Arguably the most excit­ing part comes at the end: a reel of orig­i­nal TV ads from the time star­ring (we think) Michael Coles as a hard-boiled counter-intel­li­gence oper­a­tive tasked with stop­ping ‘the Red Rev­o­lu­tion’. These ads seem to us to be par­o­dy­ing Callan, a pop­u­lar TV pro­gramme of the day star­ring Edward Wood­ward, with the seedy side­kick ‘Friend­ly’ clear­ly a ref­er­ence to Callan’s ‘Lone­ly’.

Thanks so much for shar­ing this, Nick! And if any­one else out there has this kind of mate­r­i­al, we’d love to see it.

Updat­ed 22/03/2018 after Nick got in touch to say he thinks this is actu­al­ly Film 3.

The Original Beer Podcast, 1975

If you tuned the radio to BBC Leeds at 18:45 on a Wednesday in 1985 you’d hear What’s Brewing, a programme dedicated to beer and pubs.

It was estab­lished dur­ing the height of real ale mania, in 1975, by a local jour­nal­ist and CAMRA activist, Bar­rie Pep­per, who worked in the news­room at Radio Leeds and would go on to become a well-known beer writer. In a lat­er ret­ro­spec­tive in the CAMRA news­pa­per, also called What’s Brew­ing, for March 1985, he recalled its ori­gins:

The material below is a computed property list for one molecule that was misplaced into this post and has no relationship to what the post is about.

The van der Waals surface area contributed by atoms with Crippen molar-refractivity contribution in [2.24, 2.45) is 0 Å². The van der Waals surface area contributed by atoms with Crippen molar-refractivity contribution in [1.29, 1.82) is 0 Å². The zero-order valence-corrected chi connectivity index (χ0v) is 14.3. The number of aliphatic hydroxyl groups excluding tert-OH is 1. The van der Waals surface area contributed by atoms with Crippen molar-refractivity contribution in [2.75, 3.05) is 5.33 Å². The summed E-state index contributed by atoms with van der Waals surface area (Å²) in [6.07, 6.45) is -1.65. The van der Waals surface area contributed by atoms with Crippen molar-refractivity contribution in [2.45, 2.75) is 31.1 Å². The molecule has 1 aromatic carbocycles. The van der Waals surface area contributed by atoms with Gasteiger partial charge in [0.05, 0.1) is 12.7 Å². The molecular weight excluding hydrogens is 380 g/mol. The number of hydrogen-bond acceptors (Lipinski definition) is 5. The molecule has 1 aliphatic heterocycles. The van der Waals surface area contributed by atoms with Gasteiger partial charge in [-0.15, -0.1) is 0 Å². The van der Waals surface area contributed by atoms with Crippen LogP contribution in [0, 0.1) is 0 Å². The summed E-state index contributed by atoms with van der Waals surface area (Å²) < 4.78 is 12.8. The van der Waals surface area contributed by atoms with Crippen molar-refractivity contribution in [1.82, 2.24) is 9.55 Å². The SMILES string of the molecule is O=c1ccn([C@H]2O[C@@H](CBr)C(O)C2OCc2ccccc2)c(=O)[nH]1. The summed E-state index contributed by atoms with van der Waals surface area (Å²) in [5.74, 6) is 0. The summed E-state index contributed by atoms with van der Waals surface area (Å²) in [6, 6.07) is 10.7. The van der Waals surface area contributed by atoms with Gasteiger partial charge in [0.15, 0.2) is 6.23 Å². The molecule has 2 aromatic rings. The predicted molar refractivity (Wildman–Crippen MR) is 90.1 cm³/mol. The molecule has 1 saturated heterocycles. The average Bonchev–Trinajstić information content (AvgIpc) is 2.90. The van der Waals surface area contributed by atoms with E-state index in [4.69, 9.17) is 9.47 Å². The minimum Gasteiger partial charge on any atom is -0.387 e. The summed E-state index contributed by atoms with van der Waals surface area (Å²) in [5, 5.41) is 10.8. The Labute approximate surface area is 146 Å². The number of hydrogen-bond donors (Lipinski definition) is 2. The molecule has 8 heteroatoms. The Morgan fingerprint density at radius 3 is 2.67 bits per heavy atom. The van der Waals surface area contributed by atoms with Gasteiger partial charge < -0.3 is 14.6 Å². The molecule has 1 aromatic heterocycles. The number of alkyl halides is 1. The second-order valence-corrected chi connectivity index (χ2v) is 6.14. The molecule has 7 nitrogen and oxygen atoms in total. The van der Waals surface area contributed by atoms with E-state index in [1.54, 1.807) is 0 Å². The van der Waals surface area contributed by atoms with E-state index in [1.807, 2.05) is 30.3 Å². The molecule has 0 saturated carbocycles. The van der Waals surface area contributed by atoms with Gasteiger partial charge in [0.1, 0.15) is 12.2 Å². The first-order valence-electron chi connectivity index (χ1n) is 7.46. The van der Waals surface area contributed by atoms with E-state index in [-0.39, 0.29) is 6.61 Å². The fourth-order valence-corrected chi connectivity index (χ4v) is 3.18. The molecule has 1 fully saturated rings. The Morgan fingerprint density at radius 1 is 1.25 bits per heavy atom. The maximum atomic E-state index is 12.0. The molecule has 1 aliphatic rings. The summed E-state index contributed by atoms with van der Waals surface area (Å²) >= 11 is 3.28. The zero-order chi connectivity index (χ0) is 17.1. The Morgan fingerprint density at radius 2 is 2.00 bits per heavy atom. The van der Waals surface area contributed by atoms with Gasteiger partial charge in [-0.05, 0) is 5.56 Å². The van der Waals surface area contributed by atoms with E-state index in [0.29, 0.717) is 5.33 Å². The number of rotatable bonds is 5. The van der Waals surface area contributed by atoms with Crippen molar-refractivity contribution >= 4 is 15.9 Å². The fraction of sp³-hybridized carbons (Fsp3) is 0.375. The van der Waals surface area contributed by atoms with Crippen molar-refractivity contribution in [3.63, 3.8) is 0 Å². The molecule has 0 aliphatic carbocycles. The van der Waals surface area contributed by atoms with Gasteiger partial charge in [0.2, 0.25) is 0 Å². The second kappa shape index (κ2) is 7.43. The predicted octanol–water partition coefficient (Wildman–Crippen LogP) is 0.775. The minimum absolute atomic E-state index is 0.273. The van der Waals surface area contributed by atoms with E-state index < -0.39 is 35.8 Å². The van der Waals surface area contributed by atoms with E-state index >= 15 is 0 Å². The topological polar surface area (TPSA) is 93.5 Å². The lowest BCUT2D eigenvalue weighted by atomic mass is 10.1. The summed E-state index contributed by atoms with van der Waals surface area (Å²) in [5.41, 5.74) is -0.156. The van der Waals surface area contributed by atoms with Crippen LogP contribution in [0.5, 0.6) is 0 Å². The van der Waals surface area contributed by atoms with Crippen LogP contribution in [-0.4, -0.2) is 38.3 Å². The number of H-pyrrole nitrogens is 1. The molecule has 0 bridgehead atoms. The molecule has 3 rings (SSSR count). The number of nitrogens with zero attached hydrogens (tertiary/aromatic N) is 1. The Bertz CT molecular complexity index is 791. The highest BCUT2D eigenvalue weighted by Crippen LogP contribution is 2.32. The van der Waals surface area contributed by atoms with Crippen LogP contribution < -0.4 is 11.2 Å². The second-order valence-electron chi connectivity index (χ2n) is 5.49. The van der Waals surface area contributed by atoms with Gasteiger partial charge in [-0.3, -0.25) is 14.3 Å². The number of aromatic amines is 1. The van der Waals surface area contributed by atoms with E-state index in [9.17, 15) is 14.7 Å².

[The radio show] made its first appear­ance… after pres­sure from mem­bers of the Leeds branch of CAMRA. In that pro­gramme, though to be a one-off, Tom Fin­cham and I made the first of our ‘rur­al rides’ in search of good ale, we defined real ale and Eddie Lawler sang his now famous ‘We’re all here for the real thing’.

Famous’ might be over­stat­ing it but Eddie Lawler told us in an email that he has per­formed the song at the CAMRA AGM. He was kind enough to share the ver­sion he record­ed under the title ‘CAM­RAn­them’ for his 2007 album The Bail­don Sky Rock­et with 1970s ref­er­ences to ‘big-bust­ed bar­maids’ and the ‘nat­ter­ing spouse’ removed. As you might guess, it’s a folky pub sin­ga­long with a piano back­ing:

We’re all here for the Real Thing.
That’s why we’re singing this song, just to show all those
Fan­cy TV pro­mo­tions
That the customer’s not always wrong, so you’d bet­ter not
Give us pale imi­ta­tions
Or gas us with chem­i­cal beer.
So just give us a pint of the Real Thing land­lord
’Cos that’s why we’re bloody well here.